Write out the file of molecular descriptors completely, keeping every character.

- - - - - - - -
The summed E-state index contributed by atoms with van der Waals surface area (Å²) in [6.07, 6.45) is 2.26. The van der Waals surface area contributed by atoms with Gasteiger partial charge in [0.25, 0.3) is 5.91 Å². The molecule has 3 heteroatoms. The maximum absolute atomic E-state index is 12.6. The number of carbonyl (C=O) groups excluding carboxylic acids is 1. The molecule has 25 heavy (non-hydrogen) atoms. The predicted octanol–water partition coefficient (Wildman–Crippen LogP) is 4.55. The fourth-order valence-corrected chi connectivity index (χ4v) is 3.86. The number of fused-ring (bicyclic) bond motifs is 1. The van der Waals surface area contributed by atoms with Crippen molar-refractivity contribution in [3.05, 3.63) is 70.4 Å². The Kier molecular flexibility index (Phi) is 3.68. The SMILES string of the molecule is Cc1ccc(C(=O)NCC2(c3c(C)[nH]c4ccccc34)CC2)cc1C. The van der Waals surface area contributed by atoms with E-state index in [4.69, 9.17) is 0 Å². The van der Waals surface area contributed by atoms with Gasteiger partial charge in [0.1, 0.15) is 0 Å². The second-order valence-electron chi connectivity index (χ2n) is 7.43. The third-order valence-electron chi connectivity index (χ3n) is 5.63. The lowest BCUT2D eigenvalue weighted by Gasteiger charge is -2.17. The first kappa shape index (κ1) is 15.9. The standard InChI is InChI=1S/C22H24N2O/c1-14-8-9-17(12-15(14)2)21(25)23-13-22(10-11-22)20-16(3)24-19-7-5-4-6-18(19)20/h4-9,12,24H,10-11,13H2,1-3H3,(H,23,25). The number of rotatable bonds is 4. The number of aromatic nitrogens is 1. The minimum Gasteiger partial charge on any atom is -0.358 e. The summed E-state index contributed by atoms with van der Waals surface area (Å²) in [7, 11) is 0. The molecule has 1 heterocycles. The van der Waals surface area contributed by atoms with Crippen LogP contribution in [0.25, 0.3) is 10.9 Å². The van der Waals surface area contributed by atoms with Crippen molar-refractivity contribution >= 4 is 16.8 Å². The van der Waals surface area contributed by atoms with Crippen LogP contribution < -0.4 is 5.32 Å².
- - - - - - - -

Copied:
The summed E-state index contributed by atoms with van der Waals surface area (Å²) in [6.07, 6.45) is 2.26. The van der Waals surface area contributed by atoms with Gasteiger partial charge in [0.25, 0.3) is 5.91 Å². The molecule has 3 heteroatoms. The maximum absolute atomic E-state index is 12.6. The number of carbonyl (C=O) groups excluding carboxylic acids is 1. The molecule has 25 heavy (non-hydrogen) atoms. The predicted octanol–water partition coefficient (Wildman–Crippen LogP) is 4.55. The fourth-order valence-corrected chi connectivity index (χ4v) is 3.86. The number of fused-ring (bicyclic) bond motifs is 1. The van der Waals surface area contributed by atoms with Crippen molar-refractivity contribution in [3.05, 3.63) is 70.4 Å². The Kier molecular flexibility index (Phi) is 3.68. The SMILES string of the molecule is Cc1ccc(C(=O)NCC2(c3c(C)[nH]c4ccccc34)CC2)cc1C. The van der Waals surface area contributed by atoms with E-state index in [4.69, 9.17) is 0 Å². The van der Waals surface area contributed by atoms with Gasteiger partial charge in [0.1, 0.15) is 0 Å². The second-order valence-electron chi connectivity index (χ2n) is 7.43. The third-order valence-electron chi connectivity index (χ3n) is 5.63. The lowest BCUT2D eigenvalue weighted by Gasteiger charge is -2.17. The first kappa shape index (κ1) is 15.9. The standard InChI is InChI=1S/C22H24N2O/c1-14-8-9-17(12-15(14)2)21(25)23-13-22(10-11-22)20-16(3)24-19-7-5-4-6-18(19)20/h4-9,12,24H,10-11,13H2,1-3H3,(H,23,25). The number of rotatable bonds is 4. The number of aromatic nitrogens is 1. The minimum Gasteiger partial charge on any atom is -0.358 e. The summed E-state index contributed by atoms with van der Waals surface area (Å²) in [7, 11) is 0. The molecule has 1 heterocycles. The van der Waals surface area contributed by atoms with Crippen LogP contribution in [0.25, 0.3) is 10.9 Å². The van der Waals surface area contributed by atoms with Crippen molar-refractivity contribution >= 4 is 16.8 Å². The van der Waals surface area contributed by atoms with Crippen LogP contribution < -0.4 is 5.32 Å².